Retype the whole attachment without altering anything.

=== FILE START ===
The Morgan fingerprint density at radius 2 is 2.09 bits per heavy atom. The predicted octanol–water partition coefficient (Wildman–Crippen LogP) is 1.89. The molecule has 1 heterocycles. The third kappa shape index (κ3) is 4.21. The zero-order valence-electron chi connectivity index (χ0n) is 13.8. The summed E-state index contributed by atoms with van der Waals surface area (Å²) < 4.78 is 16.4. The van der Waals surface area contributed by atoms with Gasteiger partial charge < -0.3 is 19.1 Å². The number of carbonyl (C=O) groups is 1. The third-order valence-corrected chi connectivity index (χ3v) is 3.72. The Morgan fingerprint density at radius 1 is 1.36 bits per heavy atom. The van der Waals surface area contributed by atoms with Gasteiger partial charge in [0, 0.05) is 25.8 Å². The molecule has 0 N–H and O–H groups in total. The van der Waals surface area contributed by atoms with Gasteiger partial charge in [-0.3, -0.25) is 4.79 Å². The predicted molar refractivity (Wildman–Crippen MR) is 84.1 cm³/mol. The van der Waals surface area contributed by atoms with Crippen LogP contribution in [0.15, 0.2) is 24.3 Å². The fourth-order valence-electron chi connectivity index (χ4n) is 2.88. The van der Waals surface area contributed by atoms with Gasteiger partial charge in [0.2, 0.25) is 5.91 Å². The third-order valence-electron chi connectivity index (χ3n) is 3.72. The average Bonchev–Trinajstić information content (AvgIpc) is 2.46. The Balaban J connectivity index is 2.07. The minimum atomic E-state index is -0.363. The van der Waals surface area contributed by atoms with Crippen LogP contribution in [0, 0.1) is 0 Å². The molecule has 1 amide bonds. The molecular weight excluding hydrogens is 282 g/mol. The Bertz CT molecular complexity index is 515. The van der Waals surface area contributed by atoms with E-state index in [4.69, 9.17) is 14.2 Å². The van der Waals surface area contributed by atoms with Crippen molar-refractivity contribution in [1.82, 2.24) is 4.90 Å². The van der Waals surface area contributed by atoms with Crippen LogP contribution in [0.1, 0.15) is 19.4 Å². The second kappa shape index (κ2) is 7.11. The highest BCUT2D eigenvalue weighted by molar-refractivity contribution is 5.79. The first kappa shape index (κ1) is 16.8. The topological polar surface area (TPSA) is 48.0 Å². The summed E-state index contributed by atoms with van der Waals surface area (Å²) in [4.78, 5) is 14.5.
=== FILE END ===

The Morgan fingerprint density at radius 2 is 2.09 bits per heavy atom. The predicted octanol–water partition coefficient (Wildman–Crippen LogP) is 1.89. The molecule has 1 heterocycles. The third kappa shape index (κ3) is 4.21. The zero-order valence-electron chi connectivity index (χ0n) is 13.8. The summed E-state index contributed by atoms with van der Waals surface area (Å²) < 4.78 is 16.4. The van der Waals surface area contributed by atoms with Gasteiger partial charge < -0.3 is 19.1 Å². The number of carbonyl (C=O) groups is 1. The third-order valence-corrected chi connectivity index (χ3v) is 3.72. The Morgan fingerprint density at radius 1 is 1.36 bits per heavy atom. The van der Waals surface area contributed by atoms with Gasteiger partial charge in [0, 0.05) is 25.8 Å². The molecule has 0 N–H and O–H groups in total. The van der Waals surface area contributed by atoms with Gasteiger partial charge in [-0.3, -0.25) is 4.79 Å². The predicted molar refractivity (Wildman–Crippen MR) is 84.1 cm³/mol. The van der Waals surface area contributed by atoms with Crippen LogP contribution in [0.15, 0.2) is 24.3 Å². The fourth-order valence-electron chi connectivity index (χ4n) is 2.88. The van der Waals surface area contributed by atoms with Gasteiger partial charge in [0.2, 0.25) is 5.91 Å². The third-order valence-electron chi connectivity index (χ3n) is 3.72. The average Bonchev–Trinajstić information content (AvgIpc) is 2.46. The Balaban J connectivity index is 2.07. The minimum atomic E-state index is -0.363. The van der Waals surface area contributed by atoms with Crippen LogP contribution in [0, 0.1) is 0 Å². The molecule has 1 amide bonds. The molecular weight excluding hydrogens is 282 g/mol. The Bertz CT molecular complexity index is 515. The van der Waals surface area contributed by atoms with E-state index in [4.69, 9.17) is 14.2 Å². The van der Waals surface area contributed by atoms with Crippen molar-refractivity contribution in [1.82, 2.24) is 4.90 Å². The van der Waals surface area contributed by atoms with Crippen LogP contribution in [0.1, 0.15) is 19.4 Å². The second kappa shape index (κ2) is 7.11. The highest BCUT2D eigenvalue weighted by molar-refractivity contribution is 5.79. The first kappa shape index (κ1) is 16.8. The topological polar surface area (TPSA) is 48.0 Å². The summed E-state index contributed by atoms with van der Waals surface area (Å²) in [4.78, 5) is 14.5.